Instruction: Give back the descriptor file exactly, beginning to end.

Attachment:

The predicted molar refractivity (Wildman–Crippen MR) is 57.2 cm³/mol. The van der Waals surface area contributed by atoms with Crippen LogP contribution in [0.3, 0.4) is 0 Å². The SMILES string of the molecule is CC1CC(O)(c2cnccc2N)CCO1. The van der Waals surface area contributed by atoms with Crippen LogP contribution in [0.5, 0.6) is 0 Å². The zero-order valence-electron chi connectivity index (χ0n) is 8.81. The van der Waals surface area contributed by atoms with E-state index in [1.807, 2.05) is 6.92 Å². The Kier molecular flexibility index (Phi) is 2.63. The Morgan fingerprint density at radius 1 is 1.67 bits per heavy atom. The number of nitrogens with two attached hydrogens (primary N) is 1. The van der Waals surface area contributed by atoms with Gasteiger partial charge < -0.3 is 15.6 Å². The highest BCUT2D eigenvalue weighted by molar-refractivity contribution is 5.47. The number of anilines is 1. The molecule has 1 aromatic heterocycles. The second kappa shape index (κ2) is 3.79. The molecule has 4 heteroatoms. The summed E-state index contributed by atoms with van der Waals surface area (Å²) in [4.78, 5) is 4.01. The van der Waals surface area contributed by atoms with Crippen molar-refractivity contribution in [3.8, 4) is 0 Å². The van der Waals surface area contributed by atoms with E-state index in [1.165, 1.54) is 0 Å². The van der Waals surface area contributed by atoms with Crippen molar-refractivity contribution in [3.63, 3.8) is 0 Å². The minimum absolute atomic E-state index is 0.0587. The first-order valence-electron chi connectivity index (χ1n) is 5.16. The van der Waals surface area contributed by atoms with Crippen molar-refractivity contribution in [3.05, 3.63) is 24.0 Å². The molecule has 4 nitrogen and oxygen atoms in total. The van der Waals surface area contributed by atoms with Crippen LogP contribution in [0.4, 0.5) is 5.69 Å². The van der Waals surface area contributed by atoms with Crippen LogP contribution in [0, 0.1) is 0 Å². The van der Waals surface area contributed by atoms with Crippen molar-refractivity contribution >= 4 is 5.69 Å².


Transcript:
The predicted molar refractivity (Wildman–Crippen MR) is 57.2 cm³/mol. The van der Waals surface area contributed by atoms with Crippen LogP contribution in [0.3, 0.4) is 0 Å². The SMILES string of the molecule is CC1CC(O)(c2cnccc2N)CCO1. The van der Waals surface area contributed by atoms with Crippen LogP contribution in [0.5, 0.6) is 0 Å². The zero-order valence-electron chi connectivity index (χ0n) is 8.81. The van der Waals surface area contributed by atoms with E-state index in [1.807, 2.05) is 6.92 Å². The Kier molecular flexibility index (Phi) is 2.63. The Morgan fingerprint density at radius 1 is 1.67 bits per heavy atom. The number of nitrogens with two attached hydrogens (primary N) is 1. The van der Waals surface area contributed by atoms with Gasteiger partial charge < -0.3 is 15.6 Å². The highest BCUT2D eigenvalue weighted by molar-refractivity contribution is 5.47. The number of anilines is 1. The molecule has 1 aromatic heterocycles. The second kappa shape index (κ2) is 3.79. The molecule has 4 heteroatoms. The summed E-state index contributed by atoms with van der Waals surface area (Å²) in [4.78, 5) is 4.01. The van der Waals surface area contributed by atoms with Crippen molar-refractivity contribution in [3.8, 4) is 0 Å². The van der Waals surface area contributed by atoms with E-state index in [1.165, 1.54) is 0 Å². The van der Waals surface area contributed by atoms with Crippen molar-refractivity contribution in [3.63, 3.8) is 0 Å². The minimum absolute atomic E-state index is 0.0587. The first-order valence-electron chi connectivity index (χ1n) is 5.16. The van der Waals surface area contributed by atoms with Crippen molar-refractivity contribution in [3.05, 3.63) is 24.0 Å². The molecule has 4 nitrogen and oxygen atoms in total. The van der Waals surface area contributed by atoms with Crippen LogP contribution in [0.4, 0.5) is 5.69 Å². The van der Waals surface area contributed by atoms with Crippen LogP contribution in [0, 0.1) is 0 Å². The van der Waals surface area contributed by atoms with Crippen molar-refractivity contribution >= 4 is 5.69 Å².